Sunday, August 09, 2015

Regional TV; Impartial judges?; The Spanish tongue; & A sad clown.

If you travel around Spain - or even if you stay in the same spot - you'll eventually come into contact with a regional TV station. Or, indeed, 2 or 3 in the same region. My impression is all of these haemorrhage money. Taxpayers' money, that is. But, since regional identity is important in Spain no one seems to worry about this. Even though it's rather like crap Cheshire TV were competing with shit Merseyside TV to the north and indescribably bad North Wales TV to the south. La Crisis has done for some of these channels but not, by any means, all of them. The local flag has to be kept flying. Especially as there are thousands of jobs to be handed out. 

 So, why am I not surprised to read that two of the judges who will now preside over the government-implicated Bárcenas investigation are said to be close to the PP party currently in power? Said administration is currently addressing the election challenge of later this year by issuing the traditional swathe of phoney promises. And by bringing forward a 2016 budget that offers tax reductions to all and sundry. As ever, this will probably work, as most Spaniards seem to be good at cognitive dissonance - "They're all liars and I don't believe them for a second" and "Oh, look. We're going to pay fewer taxes. 

This is a paragraph from V S Pritchett's The Spanish Temper. It was written in 1953 but remains true today: Spanish is a dry, harsh stone-cracking tongue, a sort of desert Latin chipped off at the edges by its lisped consonants and dry-throated gutturals, its energetic "r's" but opened by its strong emphatic vowels. It is a noble tongue with a cynical parrot-like sound as it is spoken around one, but breaking out of this mutter into splendid emphasis. Castilian is a language in which one hears every word and each word is as distinct and hards as a pebble . Castilian is above all a language which suggests masculinity, or at any rate is more suited to the male voice than the feminine voice which, in Spain, shocks one by its lack of melody. Spaniards tell me that when they return from northern Europe, where the voices of women are melodious and sweet, they are shocked by the hard, metallic, or gritty, nasal voices of their Spanish women and by the shouting pitch all Spaniards use." As I say, I go along with this. But not all Spanish women speak so harshly. Some, like my neighbour the lovely Ester, have soft and gentle voices. At least when she isn't shouting at the kids. And South American speakers of Spanish are in a different box altogether, as they don't pronounce Ce and Ci as Thé and Thí, for example. And they may pronounce the harch Spansish J ('kh') as 'sh'. Other opinions on this sensitive subject are welcome.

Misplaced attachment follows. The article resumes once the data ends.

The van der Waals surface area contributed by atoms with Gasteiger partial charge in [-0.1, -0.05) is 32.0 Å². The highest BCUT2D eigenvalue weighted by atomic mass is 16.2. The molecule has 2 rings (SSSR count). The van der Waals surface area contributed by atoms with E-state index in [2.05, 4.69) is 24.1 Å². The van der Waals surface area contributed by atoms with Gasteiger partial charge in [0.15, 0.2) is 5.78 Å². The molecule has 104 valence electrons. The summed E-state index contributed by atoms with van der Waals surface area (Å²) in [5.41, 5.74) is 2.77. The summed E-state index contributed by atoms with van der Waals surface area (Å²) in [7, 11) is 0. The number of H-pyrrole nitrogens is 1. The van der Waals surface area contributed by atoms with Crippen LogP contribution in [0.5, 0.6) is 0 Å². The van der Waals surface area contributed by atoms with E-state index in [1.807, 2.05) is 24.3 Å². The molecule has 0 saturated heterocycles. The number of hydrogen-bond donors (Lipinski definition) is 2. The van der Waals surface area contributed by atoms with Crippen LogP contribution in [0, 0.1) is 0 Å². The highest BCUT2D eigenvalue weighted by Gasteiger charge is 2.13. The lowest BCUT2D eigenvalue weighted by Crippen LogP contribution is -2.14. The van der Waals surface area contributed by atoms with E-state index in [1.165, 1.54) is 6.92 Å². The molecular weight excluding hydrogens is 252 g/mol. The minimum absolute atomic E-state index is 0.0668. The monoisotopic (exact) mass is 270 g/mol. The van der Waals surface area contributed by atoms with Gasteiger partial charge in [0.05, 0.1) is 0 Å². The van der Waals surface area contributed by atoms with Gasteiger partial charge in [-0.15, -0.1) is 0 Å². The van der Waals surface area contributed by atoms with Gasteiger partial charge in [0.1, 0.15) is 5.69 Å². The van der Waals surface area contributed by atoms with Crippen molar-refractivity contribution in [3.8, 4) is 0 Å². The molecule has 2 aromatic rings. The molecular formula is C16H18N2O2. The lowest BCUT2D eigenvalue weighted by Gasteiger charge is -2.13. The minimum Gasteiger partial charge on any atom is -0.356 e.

Finally . . . My friend Jon has provided this foto of a clown performing in the square below his flat:-


Five minutes later, the police in the top left brought his performance to an abrupt halt. A British crowd might have reacted by just booing and jeering but the Spanish are more noble. Their response was to fill the clown's collection box with coins.

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